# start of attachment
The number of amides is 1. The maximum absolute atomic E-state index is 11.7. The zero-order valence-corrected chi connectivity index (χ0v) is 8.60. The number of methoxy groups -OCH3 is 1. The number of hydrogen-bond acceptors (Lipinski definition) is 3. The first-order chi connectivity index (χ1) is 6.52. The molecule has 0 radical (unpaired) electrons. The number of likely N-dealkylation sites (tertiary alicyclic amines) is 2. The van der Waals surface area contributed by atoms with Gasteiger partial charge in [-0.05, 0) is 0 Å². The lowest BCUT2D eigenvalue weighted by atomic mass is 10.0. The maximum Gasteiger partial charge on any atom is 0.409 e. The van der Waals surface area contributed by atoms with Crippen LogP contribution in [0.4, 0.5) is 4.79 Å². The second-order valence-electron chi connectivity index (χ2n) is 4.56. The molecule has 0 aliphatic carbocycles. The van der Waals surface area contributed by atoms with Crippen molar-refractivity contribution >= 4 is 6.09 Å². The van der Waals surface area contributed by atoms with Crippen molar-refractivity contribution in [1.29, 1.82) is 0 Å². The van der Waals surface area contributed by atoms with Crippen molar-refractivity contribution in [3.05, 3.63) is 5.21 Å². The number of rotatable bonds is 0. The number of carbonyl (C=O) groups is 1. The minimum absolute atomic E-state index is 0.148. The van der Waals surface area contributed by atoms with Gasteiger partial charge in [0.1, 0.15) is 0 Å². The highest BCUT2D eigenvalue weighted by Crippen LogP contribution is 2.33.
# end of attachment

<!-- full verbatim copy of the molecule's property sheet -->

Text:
The number of amides is 1. The maximum absolute atomic E-state index is 11.7. The zero-order valence-corrected chi connectivity index (χ0v) is 8.60. The number of methoxy groups -OCH3 is 1. The number of hydrogen-bond acceptors (Lipinski definition) is 3. The first-order chi connectivity index (χ1) is 6.52. The molecule has 0 radical (unpaired) electrons. The number of likely N-dealkylation sites (tertiary alicyclic amines) is 2. The van der Waals surface area contributed by atoms with Gasteiger partial charge in [-0.05, 0) is 0 Å². The lowest BCUT2D eigenvalue weighted by atomic mass is 10.0. The maximum Gasteiger partial charge on any atom is 0.409 e. The van der Waals surface area contributed by atoms with Crippen LogP contribution in [0.4, 0.5) is 4.79 Å². The second-order valence-electron chi connectivity index (χ2n) is 4.56. The molecule has 0 aliphatic carbocycles. The van der Waals surface area contributed by atoms with Crippen molar-refractivity contribution >= 4 is 6.09 Å². The van der Waals surface area contributed by atoms with Crippen molar-refractivity contribution in [1.29, 1.82) is 0 Å². The van der Waals surface area contributed by atoms with Crippen molar-refractivity contribution in [3.05, 3.63) is 5.21 Å². The number of rotatable bonds is 0. The number of carbonyl (C=O) groups is 1. The minimum absolute atomic E-state index is 0.148. The van der Waals surface area contributed by atoms with Gasteiger partial charge in [0.1, 0.15) is 0 Å². The highest BCUT2D eigenvalue weighted by Crippen LogP contribution is 2.33.